"In the beginning was the Word." When we hear the opening lines of John, they call to mind the opening lines of Scripture: "In the beginning when God created the heavens and the earth, the earth was a formless void" (Genesis 1:1-2). Here, in the depths of time, God orders the world. We learn that a "wind from God swept over the face of the waters" (v. 2). The word wind can also be translated from the original Hebrew as "spirit" or "breath." The same is true in other languages. In isiXhosa, a South African language, uMoya is the word for spirit, wind, breath, and even airtime - such as the minutes purchased to talk on a cell phone! And so, while it is a wind from God moving over the face of the waters, it is also God's Spirit, or breath. Soon after, the breath forms words; God speaks, and from God's speech comes every detail of creation.
I love how C. S. Lewis renders this story in his description of the creation of his fantasy world, Narnia. Lewis has Aslan, the Christ figure, sing the world into being. As Aslan's pitch, tone, and volume change, different features spring into being - a high clear bell brings stars, a chirp elicits flowers, and a deeper rumble draws forth mountains. These images give a lovely picture of the breath of God igniting life. Out of the formless void, God's breath brings clarity. It gives form.
John's introductory words move us another step toward understanding. We learn that Jesus is the Word. He was issued from the breath of God and given form, even in the beginning. Jesus now takes on human form and again brings clarity. If we have not understood God through creation and Scripture, surely we will understand it through the life and words of Jesus. Jesus' life and teaching will clarify.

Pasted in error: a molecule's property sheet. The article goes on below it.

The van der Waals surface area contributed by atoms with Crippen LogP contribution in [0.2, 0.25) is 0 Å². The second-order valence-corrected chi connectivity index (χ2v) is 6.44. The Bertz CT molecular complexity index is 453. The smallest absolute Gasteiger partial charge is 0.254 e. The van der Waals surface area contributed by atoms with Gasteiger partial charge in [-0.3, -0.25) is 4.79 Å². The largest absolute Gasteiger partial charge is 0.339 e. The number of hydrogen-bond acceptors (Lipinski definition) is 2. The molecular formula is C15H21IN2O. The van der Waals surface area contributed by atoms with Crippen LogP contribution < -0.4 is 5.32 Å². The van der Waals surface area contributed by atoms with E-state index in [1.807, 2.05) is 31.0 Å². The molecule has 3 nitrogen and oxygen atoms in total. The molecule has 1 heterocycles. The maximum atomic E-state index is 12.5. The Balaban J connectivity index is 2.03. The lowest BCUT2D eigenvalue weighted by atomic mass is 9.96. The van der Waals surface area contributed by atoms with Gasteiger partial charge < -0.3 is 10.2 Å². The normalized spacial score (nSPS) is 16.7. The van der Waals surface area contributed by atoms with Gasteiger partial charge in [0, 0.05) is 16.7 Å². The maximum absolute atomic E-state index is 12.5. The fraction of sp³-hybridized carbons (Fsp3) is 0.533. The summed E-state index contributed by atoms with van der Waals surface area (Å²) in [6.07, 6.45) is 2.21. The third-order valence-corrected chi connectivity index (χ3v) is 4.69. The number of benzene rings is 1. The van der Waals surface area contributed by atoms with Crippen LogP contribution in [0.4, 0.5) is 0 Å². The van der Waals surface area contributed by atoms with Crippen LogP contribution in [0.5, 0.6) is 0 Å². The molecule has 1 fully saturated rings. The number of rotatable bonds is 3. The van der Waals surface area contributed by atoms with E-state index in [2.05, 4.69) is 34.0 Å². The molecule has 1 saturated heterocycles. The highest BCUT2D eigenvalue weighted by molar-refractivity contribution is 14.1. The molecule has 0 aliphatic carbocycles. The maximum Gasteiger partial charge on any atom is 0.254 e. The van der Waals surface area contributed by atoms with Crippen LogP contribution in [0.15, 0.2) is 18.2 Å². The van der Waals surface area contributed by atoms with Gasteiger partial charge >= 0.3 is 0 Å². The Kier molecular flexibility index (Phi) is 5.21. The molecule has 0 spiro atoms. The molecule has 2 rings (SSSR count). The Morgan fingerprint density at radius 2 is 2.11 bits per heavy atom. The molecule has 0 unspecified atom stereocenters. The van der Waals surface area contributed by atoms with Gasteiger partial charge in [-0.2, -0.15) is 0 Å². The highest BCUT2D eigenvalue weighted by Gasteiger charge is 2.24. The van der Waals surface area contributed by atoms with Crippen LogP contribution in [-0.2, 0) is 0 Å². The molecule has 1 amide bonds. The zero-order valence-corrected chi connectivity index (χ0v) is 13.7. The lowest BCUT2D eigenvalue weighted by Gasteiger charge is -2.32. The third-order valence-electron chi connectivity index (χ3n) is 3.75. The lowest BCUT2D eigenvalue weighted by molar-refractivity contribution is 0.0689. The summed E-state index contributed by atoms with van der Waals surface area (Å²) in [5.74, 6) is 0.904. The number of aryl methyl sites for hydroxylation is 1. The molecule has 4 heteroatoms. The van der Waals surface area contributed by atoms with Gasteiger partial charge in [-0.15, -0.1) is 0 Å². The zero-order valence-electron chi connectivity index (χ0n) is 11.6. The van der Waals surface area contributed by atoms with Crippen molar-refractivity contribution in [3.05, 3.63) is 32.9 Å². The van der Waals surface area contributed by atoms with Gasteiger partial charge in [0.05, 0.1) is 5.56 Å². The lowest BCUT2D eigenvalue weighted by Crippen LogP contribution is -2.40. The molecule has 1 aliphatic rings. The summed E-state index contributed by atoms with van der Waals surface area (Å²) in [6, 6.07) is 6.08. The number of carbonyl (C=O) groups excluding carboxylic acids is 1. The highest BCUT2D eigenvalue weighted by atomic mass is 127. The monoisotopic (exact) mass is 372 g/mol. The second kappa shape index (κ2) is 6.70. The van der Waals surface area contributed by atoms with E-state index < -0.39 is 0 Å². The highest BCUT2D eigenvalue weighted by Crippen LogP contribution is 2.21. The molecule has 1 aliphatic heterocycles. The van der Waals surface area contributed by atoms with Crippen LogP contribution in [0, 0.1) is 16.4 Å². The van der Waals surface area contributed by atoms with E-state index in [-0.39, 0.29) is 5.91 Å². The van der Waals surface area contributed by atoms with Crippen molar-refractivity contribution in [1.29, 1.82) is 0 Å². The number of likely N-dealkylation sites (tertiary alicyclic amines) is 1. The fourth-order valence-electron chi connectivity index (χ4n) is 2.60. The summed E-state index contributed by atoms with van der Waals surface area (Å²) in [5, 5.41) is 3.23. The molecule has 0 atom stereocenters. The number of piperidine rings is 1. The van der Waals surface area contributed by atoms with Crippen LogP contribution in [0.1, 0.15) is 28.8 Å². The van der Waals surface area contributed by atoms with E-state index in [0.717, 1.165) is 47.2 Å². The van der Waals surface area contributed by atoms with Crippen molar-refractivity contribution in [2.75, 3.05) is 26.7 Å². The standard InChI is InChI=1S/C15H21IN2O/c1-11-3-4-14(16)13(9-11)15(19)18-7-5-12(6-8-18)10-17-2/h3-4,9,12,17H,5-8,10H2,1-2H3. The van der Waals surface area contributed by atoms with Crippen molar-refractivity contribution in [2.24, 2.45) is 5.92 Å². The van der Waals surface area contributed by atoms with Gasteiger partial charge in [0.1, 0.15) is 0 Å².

John not only lays out Jesus' role as the Word in the first chapter, but also introduces us to John the Baptist. He says that John the Baptist "came as a witness to testify to the light" (v. 7). John uses two words to help us understand - witness and testify. Both words are used as people tell about what they have seen, such as in a legal setting when a witness testifies about his or her experiences and observations of the events in question. John the Baptist has experienced, seen, and heard good news through the ministry of Jesus, and he will make this known to others. John the Baptist's words will be well chosen.
The reminder of James comes to mind here: "Let everyone be quick to listen, slow to speak" (James 1:19). Words can only do their work when they are chosen for their faithfulness. The words of Jesus come from this deep understanding. They are words of light for our murky darkness.
Can you remember times when words gave clarity to a situation? Can you remember times when a lack of words brought confusion?
Read more from Anna Liechty Sawatzky in Live your call.
**Excerpted from Live Your Call: Embracing God's Mission, © 2017 MennoMedia, Harrisonburg, Va. Used with permission.